Nor Arm, nor Face be some other Name,

Belonging to a Man.
What's in a Name? that which we call a Rose,
By any other word would smell as sweet.
So Romeo would, were he not Romeo callid,
Retain that dear perfection which he owes,
Without that Title; Romeo, doff thy Name,
And for that Name, which is no part of thee,
Take all my felf.

Rom. I take thee at thy Word:
Call me but Love, and I'll be new baptiz’d,
Henceforth I never will be Romeo.

Jul. What Man art thou, that thus bescreen’d in Night, So stumblest on my Counsel?

Rom. By a Name,
I know not how to tell thee who I am:
My Name, dear Saint, is hateful to my self,

Because If any

Because it is an Enemy to thee,
Had I it written, I would tear the Word.

Jul. My Ears have yet not drunk a hundred Words of thy Tongue's uttering, yet I know the sound. Art thou not Romeo, and a Mountague?

Rom. Neither, fair Maid, if either thee dislike.

Jul. How cam'ft thou hither,
Tell me, and wherefore?
The Orchard Walls are high, and hard to climb,
And the place Death, considering who thou art,

of my Kinsmen find thee here.
Rom. With Love's light Wings,
Did I o'er-perch these Walls,
For stony Limits cannot hold Love out,
And what Love can do, that dares Love attempt :
Therefore thy Kinsmen are no stop to me.

Jul. If they do see thee, they will murder thee.
Rom. Alack, there lies more peril in thine Eye,
Than twenty of their Swords; look thou but sweet,
And I am proof against their Enmity.

Jul. I would not for the World they saw thee here.

Rom. I have Night's Cloak to hide me from their Eyes,
And but thou love me, let them find me here;
My Life were better ended by their Hate,
Than Death prorogued, wanting of thy Love.

Jul. By whose direction found'st thou out this place?
Rom. By Love, that first did prompt me to enquire,
He lent me Counsel, and I lent him Eyes :
I am no Pilot, yet wert thou as far
As that vast Shore, wash'd with the farthest Sea,
I should adventure for such Merchandise.

Jul. Thou knowest the mask of Night is on my Face,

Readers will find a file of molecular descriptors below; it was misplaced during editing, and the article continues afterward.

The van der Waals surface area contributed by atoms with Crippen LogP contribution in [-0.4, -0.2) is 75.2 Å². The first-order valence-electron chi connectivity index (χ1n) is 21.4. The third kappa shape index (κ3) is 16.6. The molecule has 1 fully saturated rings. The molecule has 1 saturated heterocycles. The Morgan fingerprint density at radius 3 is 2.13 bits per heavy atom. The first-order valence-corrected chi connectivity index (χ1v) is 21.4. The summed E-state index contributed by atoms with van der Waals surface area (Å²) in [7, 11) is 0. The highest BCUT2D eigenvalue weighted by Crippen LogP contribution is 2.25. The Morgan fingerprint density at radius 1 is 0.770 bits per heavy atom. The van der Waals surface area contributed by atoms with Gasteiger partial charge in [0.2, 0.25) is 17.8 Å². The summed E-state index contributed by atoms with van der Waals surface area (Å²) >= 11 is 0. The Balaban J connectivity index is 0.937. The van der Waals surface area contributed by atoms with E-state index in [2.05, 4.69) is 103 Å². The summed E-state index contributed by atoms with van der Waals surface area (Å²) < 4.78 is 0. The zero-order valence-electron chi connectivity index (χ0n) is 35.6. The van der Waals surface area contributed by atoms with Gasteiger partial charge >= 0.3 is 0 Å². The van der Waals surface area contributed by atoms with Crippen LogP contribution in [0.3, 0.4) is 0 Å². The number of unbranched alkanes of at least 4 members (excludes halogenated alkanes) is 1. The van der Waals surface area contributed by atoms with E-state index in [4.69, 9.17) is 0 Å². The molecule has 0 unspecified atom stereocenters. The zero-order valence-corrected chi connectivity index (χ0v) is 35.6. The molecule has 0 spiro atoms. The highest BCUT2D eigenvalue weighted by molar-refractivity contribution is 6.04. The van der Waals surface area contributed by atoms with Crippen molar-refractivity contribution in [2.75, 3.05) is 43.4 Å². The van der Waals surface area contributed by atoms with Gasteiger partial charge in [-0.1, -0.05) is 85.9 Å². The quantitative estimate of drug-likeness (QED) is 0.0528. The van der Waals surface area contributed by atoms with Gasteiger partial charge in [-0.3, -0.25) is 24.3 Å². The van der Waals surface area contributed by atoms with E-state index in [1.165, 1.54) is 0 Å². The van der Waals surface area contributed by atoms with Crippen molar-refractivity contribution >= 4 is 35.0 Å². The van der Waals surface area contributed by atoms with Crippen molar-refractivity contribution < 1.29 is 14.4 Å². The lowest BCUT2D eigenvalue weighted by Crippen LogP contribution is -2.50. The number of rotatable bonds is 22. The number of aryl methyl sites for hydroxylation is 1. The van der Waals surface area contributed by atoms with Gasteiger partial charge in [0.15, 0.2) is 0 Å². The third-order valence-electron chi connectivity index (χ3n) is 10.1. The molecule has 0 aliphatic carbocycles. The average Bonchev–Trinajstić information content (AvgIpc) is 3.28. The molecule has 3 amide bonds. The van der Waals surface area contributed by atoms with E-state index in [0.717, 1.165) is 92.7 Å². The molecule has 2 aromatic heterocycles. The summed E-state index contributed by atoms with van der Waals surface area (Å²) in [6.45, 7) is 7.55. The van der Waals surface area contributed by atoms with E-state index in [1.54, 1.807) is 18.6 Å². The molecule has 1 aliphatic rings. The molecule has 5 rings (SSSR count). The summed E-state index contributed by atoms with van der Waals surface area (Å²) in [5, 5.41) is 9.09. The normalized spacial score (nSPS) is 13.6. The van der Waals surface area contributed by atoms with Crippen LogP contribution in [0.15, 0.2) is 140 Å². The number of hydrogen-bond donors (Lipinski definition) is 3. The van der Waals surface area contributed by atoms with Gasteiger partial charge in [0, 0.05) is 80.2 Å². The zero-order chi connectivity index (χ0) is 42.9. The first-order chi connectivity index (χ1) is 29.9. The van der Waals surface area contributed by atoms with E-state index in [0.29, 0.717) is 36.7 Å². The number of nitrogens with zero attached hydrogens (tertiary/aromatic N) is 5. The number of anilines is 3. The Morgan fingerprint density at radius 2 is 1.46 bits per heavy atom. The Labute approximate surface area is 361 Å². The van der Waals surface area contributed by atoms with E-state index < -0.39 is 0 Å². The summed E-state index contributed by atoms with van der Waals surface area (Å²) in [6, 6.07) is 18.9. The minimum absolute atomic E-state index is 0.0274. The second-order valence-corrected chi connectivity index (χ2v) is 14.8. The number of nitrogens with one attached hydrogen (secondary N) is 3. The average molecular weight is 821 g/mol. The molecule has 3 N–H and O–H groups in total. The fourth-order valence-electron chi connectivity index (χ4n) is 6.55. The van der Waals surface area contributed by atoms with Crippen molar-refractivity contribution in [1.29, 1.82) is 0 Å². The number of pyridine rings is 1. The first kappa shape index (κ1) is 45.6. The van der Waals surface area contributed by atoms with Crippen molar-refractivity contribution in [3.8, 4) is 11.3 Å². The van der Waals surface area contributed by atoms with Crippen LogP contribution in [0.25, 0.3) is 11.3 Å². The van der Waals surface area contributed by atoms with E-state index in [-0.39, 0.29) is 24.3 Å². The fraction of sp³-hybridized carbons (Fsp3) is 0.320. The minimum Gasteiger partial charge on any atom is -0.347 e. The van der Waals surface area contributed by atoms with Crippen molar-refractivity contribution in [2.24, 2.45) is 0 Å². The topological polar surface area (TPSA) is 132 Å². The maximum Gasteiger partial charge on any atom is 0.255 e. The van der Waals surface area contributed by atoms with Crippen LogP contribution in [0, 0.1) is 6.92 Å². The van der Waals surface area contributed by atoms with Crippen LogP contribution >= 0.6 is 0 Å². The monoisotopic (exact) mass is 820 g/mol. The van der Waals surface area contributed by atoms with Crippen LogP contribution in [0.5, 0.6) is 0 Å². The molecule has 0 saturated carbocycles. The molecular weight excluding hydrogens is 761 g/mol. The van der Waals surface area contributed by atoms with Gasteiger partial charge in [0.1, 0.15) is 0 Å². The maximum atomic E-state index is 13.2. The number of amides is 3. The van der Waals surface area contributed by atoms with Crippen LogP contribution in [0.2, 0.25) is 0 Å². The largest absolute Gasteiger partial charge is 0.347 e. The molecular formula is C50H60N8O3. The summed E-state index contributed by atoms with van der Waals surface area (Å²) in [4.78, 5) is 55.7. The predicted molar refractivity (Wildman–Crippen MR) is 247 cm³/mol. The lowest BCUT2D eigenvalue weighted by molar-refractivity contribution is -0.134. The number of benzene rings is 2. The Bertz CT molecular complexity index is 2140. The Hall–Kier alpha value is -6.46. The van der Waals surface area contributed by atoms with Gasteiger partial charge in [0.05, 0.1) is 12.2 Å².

Else would a Maiden blush bepaint my Cheek,
For that which thou hast heard me speak to Night,
Fain would I dwell on form, fain, fain, deny
What I have spoke-- -bur farewel Complements :
Dost thou Love? O, I know thou wilt say, Ay,
And I will take thy Word—yet if thou swear'st,
Thou may'st prové false; at Lovers Perjuries,
They say Jove laughs; oh gentle Romeo,
If thou dost love, pronounce it faithfully:


Or if thou think'st I am too quickly won,
I'll frown and be perverse, and say thee nay,
So thou wilt wooe: But else not for the World:
In truth, fair Mountague, I am too fond;
And therefore thou may'st think my 'Haviour light;
But trust me, Gentleman, I'll prove more true,
Than those that have more Coining to be strange,
I should have been more strange, I must confess,
But that thou over-heard'st, e'er I was ware,
My true Love's Pallion; therefore pardon me,
And not impute this yielding to light Love,
Which the dark Night hath so discovered.

Rom. Lady, by yonder Moon I vow,
That tips with Silver all these Fruit-tree tops.

Jul. O swear not by the Moon, th’unconstant Moon,
That monthly changes in her circled Orb,
Lest that thy Love prove likewise variable.

Rom. What shall I swear by?

Jul. Do not swear at all;
Or if thou wilt, swear by thy gracious felf,
Which is the God of my Idolatry,
And I'll believe thee.

Rom. If my Heart's dear love
Jul. Well, do not swear- -although I joy in thee,

I have no joy of this Contract to Night;
It is too rash, too unadvis'd, too sudden,
Too like the Lightning which doth cease to be,
E'er one can say, it lightens. Sweet, good Night,
This bud of Love by Summers ripening breath,
May prove a beauteous Flower when next we meet:
Good Night; good Nightmas sweet Repose and Reft, ?
Come to thy Heart, as that within my Breaft. .

Rom. O wilt thou leave me so unsatisfied ?
Jul. What satisfaction canst thou have to Night?
Rom. Th’exchange of thy Love's faithful Vow of mine,
Jul. I gave thee mine before thou didst request it :

And yet I would it were to give again.

Rom. Would'st thou withdraw it?
Für what purpose, Love?

Jul. But to be frank, and give it thee again, And yet I wilh but for the thing I have :


« AnteriorContinuar »